Fletcher v. Erquiza

Filing 7

ORDER TO SHOW CAUSE Show Cause Response due by 2/8/2017. Signed by Judge Yvonne Gonzalez Rogers on 1/11/2017. (Attachments: # 1 Certificate/Proof of Service)(fs, COURT STAFF) (Filed on 1/11/2017)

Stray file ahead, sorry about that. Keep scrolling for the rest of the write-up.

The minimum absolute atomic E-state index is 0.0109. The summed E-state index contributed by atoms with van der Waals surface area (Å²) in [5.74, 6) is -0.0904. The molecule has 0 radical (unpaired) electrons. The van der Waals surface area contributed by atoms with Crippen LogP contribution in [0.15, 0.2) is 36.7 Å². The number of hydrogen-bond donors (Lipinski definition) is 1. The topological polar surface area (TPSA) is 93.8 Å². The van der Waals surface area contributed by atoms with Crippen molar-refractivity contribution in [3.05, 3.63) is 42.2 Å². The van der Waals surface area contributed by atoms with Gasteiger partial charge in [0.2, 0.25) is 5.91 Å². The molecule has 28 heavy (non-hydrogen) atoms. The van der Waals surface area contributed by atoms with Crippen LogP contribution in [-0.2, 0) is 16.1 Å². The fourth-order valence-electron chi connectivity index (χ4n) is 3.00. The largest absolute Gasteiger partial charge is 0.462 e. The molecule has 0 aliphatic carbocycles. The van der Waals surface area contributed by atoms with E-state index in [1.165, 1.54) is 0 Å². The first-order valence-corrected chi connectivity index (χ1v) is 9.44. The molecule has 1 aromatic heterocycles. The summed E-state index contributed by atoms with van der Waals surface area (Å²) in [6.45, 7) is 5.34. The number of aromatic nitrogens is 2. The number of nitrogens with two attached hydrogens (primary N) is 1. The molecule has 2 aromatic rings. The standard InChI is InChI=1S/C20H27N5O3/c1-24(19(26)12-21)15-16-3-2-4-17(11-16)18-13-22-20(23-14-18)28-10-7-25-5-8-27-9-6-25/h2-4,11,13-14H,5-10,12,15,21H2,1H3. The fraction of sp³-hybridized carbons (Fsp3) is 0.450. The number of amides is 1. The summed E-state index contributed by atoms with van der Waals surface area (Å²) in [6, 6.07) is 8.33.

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1 UNITED STATES DISTRICT COURT 2 NORTHERN DISTRICT OF CALIFORNIA 3 4 GREGORY L. FLETCHER, Case No. 16-cv-04423-YGR (PR) Plaintiff, 5 ORDER TO SHOW CAUSE v. 6 7 DOCTOR ERQUIZA, Defendant. 8 9 Plaintiff, a state prisoner, has filed a pro se complaint under 42 U.S.C. § 1983. He also seeks leave to proceed in forma pauperis under 28 U.S.C. § 1915. A review of the complaint 11 United States District Court Northern District of California 10 reveals that Plaintiff has not exhausted California’s prison administrative process, however. 12 The Prison Litigation Reform Act of 1995 (“PLRA”) amended 42 U.S.C. § 1997e to provide that 13 “[n]o action shall be brought with respect to prison conditions under [42 U.S.C. § 1983], or any 14 other Federal law, by a prisoner confined in any jail, prison, or other correctional facility until 15 such administrative remedies as are available are exhausted.” 42 U.S.C. § 1997e(a). Exhaustion 16 is mandatory and no longer left to the discretion of the district court. Ross v. Blake, 136 S. Ct. 17 1850, 1856-58 (2016); Woodford v. Ngo, 548 U.S. 81, 84 (2006) (citing Booth v. Churner, 532 18 U.S. 731, 739 (2001)). “Prisoners must now exhaust all ‘available’ remedies, not just those that 19 meet federal standards.” Id. at 85. Even when the relief sought cannot be granted by the 20 administrative process, i.e., monetary damages, a prisoner must still exhaust administrative 21 remedies. Id. at 85-86 (citing Booth, 532 U.S. at 734). 22 The California Department of Corrections and Rehabilitation (“CDCR”) provides that 23 inmates and parolees “may appeal any policy, decision, action, condition, or omission by the 24 department or its staff that the inmate or parolee can demonstrate as having a material adverse 25 effect upon his or her health, safety, or welfare.” Cal. Code Regs. tit. 15, § 3084.1(a). “Three 26 levels of formal review are provided, and a prisoner exhausts the grievance process when he 27 completes the third level.” Harvey v. Jordan, 605 F.3d 681, 683 (9th Cir. 2010). 28 1 Here, Plaintiff concedes he has not exhausted his administrative remedies. Dkt. 4 at 2.1 2 Furthermore, Plaintiff has not presented any extraordinary circumstances which might compel that 3 he be excused from complying with PLRA’s exhaustion requirement. Cf. Booth, 532 U.S. at 741 4 n.6 (courts should not read “futility or other exceptions” into section 1997e(a)). 5 A prisoner must exhaust his administrative remedies for constitutional claims prior to 6 asserting them in a civil rights complaint. 42 U.S.C. § 1997e(a); McKinney v. Carey, 311 F.3d 7 1198, 1199 (9th Cir. 2002). If a prisoner exhausts a claim after bringing it before the court, his 8 subsequent exhaustion cannot excuse his earlier failure to exhaust. Vaden v. Summerhill, 449 F.3d 9 1047, 1051 (9th Cir. 2006) (“[A prisoner] may initiate litigation in federal court only after the administrative process ends and leaves his grievances unredressed. It would be inconsistent with 11 United States District Court Northern District of California 10 the objectives of the statute to let him submit his complaint any earlier than that.”) When the 12 district court concludes that the prisoner has not exhausted administrative remedies on a claim, 13 “the proper remedy is dismissal of the claim without prejudice.” Wyatt v. Terhune, 315 F.3d, 14 1108, 1120 (9th Cir. 2003) overruled on other grounds by Albino v. Baca, 747 F.3d 1162, 1166 15 (9th Cir. 2014) (en banc). However, Plaintiff will be provided one final opportunity to show cause 16 within twenty-eight (28) days, why this case should not be dismissed without prejudice for failure 17 to exhaust. Specifically, to avoid dismissal, Plaintiff needs to provide proof that extraordinary 18 circumstances existed in order to excuse him from complying with PLRA’s exhaustion 19 requirement. See e.g., Ross, 136 S. Ct. at 1859-60 (identifying “three kinds of circumstances in 20 which an administrative remedy, although officially on the books, is not capable of use to obtain 21 relief.”) Failure to reply will result in dismissal without prejudice. 22 Plaintiff’s request to proceed in forma pauperis will be granted in a separate written Order. 23 IT IS SO ORDERED. 24 Dated: January 11, 2017 ______________________________________ YVONNE GONZALEZ ROGERS United States District Court Judge 25 26 27 1 28 Page number citations refer to those assigned by the Court’s electronic case management filing system and not those assigned by Plaintiff. 2

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